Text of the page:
The type of excitation, whether mechanical or electrical, has no influence on the resonance frequency of the PCB. The mechanical shock test can show the acoustic behavior of a test PCB, which behaves similarly to the later series PCB, as long as the dimensions and attachment points are comparable.
Measure PCB noise with a turntable and microphone
If a piezoelectric accelerometer is not available, a turntable is a simple alternative that can measure the exact horizontal vibration on the diamond. If a moving magnet or moving coil cartridge are the only unpowered measurements, the magnetic field of the capacitor current disturbs the signal. For a powered measurement, a crystal cartridge is a better choice to measure vibrations. While the microphone measures the integral, the cartridge or piezoelectric accelerometer measures a defined point (Figure 7).
Figure 7 A turntable can be used as an alternate set-up to measure horizontal vibration on the PCB. Source: MPS
Microphones show a second hammer touch and the mechanic bounce during hammer impact (Figure 8). The large cartridge amplitude shows the horizontal movement of the PCB and the cartridge with the tonearm. The PCB here is supported on two sides, and is free above the rubber mate of the turntable.
Table 2 lists different resonance frequencies under different conditions.
Table 2 Resonance frequency vs. PCB size
|PCB size||Condition||Resonance frequency|
|4×4.5 cm||Pressed with force lying on turntable rubber mate||5690 Hz
|4×4.5 cm||Lying on turntable rubber mate||5058 Hz
|4×4.5 cm||Two sides supported
|9×9 cm||Lying on turntable rubber mate
|9×9 cm||EVQ4590 free lying
|6×6 cm||EVQ4316 free lying
|9×9 cm||Two sides supported
During the practical design, a mechanical model of a PCB in a preliminary design status can be used for the first measurements. Mount the PCB in the housing before measuring the resonance frequency, and measure both in combination.
PCB vibration transfer functionality
Calculate the fast Fourier transformation (FFT) of the load currents (Figure 9), and compare these values with the resonance frequency from a PCB model. Check whether a calculated frequency reaches the PCB resonance frequency.
A PCB has a vibration transfer function, which approximately corresponds to a mechanical second-order resonance system. It consists of a mass and spring constant, defined by PCB size and stiffness (Figure 10).
Figure 10 This plot shows a simplified PCB vibration transfer function. Source: MPS
Superimpose the FFT with the PCB vibration transfer function, then check for overlapping frequencies with the PCB resonance. Consider the mechanical design and ensure that large vibration amplitudes cannot reach the area of the resonance frequency.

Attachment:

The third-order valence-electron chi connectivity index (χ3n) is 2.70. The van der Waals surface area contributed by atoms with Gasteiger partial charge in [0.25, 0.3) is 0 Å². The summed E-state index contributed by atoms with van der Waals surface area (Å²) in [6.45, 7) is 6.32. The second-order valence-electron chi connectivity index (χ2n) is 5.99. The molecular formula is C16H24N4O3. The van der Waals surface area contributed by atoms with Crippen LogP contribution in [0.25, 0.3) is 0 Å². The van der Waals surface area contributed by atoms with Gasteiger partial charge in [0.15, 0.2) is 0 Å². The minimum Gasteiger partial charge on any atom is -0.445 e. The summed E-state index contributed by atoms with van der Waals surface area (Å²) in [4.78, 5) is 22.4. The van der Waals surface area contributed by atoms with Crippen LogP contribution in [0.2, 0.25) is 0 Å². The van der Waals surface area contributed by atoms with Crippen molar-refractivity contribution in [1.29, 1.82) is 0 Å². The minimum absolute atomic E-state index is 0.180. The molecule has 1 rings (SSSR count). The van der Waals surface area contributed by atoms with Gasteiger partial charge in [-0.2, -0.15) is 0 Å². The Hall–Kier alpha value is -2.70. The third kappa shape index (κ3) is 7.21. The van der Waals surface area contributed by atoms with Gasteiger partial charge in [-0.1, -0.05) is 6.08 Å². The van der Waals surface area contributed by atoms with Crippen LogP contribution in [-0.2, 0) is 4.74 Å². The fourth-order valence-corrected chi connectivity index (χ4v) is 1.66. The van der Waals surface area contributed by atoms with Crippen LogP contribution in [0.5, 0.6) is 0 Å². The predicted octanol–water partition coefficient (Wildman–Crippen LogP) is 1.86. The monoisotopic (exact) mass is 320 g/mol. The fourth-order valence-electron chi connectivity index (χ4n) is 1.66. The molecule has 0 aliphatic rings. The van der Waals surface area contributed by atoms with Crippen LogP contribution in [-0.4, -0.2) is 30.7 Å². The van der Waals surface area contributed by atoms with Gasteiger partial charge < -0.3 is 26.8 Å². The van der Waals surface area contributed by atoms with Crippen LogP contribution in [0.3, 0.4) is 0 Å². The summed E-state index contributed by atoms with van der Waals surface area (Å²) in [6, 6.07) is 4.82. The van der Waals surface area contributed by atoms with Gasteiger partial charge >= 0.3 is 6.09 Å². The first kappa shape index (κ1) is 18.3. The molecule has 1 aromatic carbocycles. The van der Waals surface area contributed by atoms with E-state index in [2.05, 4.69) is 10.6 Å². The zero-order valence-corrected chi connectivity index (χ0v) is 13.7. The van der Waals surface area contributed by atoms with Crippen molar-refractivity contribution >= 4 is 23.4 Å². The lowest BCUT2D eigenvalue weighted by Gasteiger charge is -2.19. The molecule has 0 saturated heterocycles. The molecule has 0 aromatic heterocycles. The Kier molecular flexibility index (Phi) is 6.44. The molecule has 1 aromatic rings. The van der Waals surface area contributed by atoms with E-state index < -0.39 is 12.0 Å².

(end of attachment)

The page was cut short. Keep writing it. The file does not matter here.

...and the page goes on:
Reduce noise for a DC power supply circuit
Around the area of the PCB resonance frequency, vibrations are clearly audible. Avoid overlapping vibration frequencies and resonance frequency. For most PCBs, it is not possible to change the electrical excitation, but the PCB can be changed in the following ways to avoid acoustic noise:
A change in the voltage on an MLCC causes a change in its geometry due to the piezoelectric effect, resulting in a mechanical movement. This vibration generated in the MLCC is transferred to the PCB via the solder joints, which can amplify it audibly, similar to a speaker membrane. The frequency components of the vibration, the dimensions of the PCB, its mass, spring constants, and the type of installation determine whether an audible noise is generated.
When developing a DC PCB mount, take care to attach the circuit board to many distributed mounting points to increase the resonance frequency. Fastening with vibration-damping materials dampens the quality of the resonance frequency. Avoid vibration frequencies that can excite the PCB’s resonance frequency. Hardware developers should consider whether audible noise on a circuit board is distracting, such as on a phone or monitor in a quiet environment.
The frequency spectrum to be expected in the MLCC caused by the electrical load profile must be determined, and the resonance behavior of the planned, assembled PCB must be estimated. With this knowledge, the mechanics of the DC power supply circuit and PCB design can be optimized in advance. The methods described in this article can help engineers estimate whether acoustic problems are likely, and save multiple developments of PCBs.
Ralf Ohmberger is a Senior Applications Engineer at Monolithic Power Systems.
This article was originally published on EDN.